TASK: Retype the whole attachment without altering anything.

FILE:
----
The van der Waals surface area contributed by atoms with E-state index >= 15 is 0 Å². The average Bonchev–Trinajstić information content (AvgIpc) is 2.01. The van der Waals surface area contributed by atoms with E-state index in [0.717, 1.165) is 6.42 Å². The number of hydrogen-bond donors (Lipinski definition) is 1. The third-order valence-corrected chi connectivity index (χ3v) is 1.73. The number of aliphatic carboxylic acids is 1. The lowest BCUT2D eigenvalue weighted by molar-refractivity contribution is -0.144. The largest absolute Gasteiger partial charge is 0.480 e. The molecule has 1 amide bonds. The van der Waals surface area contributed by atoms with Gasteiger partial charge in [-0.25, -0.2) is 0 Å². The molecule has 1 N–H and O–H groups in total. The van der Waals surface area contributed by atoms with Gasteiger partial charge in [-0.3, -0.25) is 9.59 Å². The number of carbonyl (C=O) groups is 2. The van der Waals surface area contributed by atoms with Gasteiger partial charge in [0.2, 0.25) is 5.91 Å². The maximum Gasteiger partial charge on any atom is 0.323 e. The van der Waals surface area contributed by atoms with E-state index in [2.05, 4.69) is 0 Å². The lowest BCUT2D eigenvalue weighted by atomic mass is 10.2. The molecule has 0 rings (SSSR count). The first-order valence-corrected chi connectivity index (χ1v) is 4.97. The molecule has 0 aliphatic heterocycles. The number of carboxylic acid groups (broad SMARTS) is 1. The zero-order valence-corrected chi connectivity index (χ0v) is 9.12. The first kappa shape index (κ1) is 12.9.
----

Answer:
The van der Waals surface area contributed by atoms with E-state index >= 15 is 0 Å². The average Bonchev–Trinajstić information content (AvgIpc) is 2.01. The van der Waals surface area contributed by atoms with E-state index in [0.717, 1.165) is 6.42 Å². The number of hydrogen-bond donors (Lipinski definition) is 1. The third-order valence-corrected chi connectivity index (χ3v) is 1.73. The number of aliphatic carboxylic acids is 1. The lowest BCUT2D eigenvalue weighted by molar-refractivity contribution is -0.144. The largest absolute Gasteiger partial charge is 0.480 e. The molecule has 1 amide bonds. The van der Waals surface area contributed by atoms with Gasteiger partial charge in [-0.25, -0.2) is 0 Å². The molecule has 1 N–H and O–H groups in total. The van der Waals surface area contributed by atoms with Gasteiger partial charge in [-0.3, -0.25) is 9.59 Å². The number of carbonyl (C=O) groups is 2. The van der Waals surface area contributed by atoms with Gasteiger partial charge in [0.2, 0.25) is 5.91 Å². The maximum Gasteiger partial charge on any atom is 0.323 e. The van der Waals surface area contributed by atoms with E-state index in [2.05, 4.69) is 0 Å². The lowest BCUT2D eigenvalue weighted by atomic mass is 10.2. The molecule has 0 rings (SSSR count). The first-order valence-corrected chi connectivity index (χ1v) is 4.97. The molecule has 0 aliphatic heterocycles. The number of carboxylic acid groups (broad SMARTS) is 1. The zero-order valence-corrected chi connectivity index (χ0v) is 9.12. The first kappa shape index (κ1) is 12.9.